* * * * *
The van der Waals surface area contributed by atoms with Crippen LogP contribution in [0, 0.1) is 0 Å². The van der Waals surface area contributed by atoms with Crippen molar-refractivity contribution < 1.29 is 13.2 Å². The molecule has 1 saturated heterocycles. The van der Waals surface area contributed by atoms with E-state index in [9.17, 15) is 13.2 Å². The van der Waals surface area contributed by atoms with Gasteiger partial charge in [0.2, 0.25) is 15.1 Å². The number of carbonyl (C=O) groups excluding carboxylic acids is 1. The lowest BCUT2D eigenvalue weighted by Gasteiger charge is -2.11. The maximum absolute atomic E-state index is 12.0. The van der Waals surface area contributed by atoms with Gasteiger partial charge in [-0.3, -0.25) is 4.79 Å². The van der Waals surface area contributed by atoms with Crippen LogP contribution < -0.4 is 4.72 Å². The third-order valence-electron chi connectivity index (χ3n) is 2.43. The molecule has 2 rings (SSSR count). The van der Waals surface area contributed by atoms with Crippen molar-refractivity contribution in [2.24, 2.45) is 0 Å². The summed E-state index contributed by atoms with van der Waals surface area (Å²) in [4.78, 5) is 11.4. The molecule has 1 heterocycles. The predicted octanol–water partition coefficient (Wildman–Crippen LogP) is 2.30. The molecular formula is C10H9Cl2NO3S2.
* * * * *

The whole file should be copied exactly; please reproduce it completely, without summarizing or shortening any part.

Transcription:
The van der Waals surface area contributed by atoms with Crippen LogP contribution in [0, 0.1) is 0 Å². The van der Waals surface area contributed by atoms with Crippen molar-refractivity contribution < 1.29 is 13.2 Å². The molecule has 1 saturated heterocycles. The van der Waals surface area contributed by atoms with E-state index in [9.17, 15) is 13.2 Å². The van der Waals surface area contributed by atoms with Gasteiger partial charge in [0.2, 0.25) is 15.1 Å². The number of carbonyl (C=O) groups excluding carboxylic acids is 1. The lowest BCUT2D eigenvalue weighted by Gasteiger charge is -2.11. The maximum absolute atomic E-state index is 12.0. The van der Waals surface area contributed by atoms with Gasteiger partial charge in [-0.3, -0.25) is 4.79 Å². The van der Waals surface area contributed by atoms with Crippen LogP contribution < -0.4 is 4.72 Å². The third-order valence-electron chi connectivity index (χ3n) is 2.43. The molecule has 2 rings (SSSR count). The van der Waals surface area contributed by atoms with Crippen molar-refractivity contribution in [2.24, 2.45) is 0 Å². The summed E-state index contributed by atoms with van der Waals surface area (Å²) in [4.78, 5) is 11.4. The molecule has 1 heterocycles. The predicted octanol–water partition coefficient (Wildman–Crippen LogP) is 2.30. The molecular formula is C10H9Cl2NO3S2.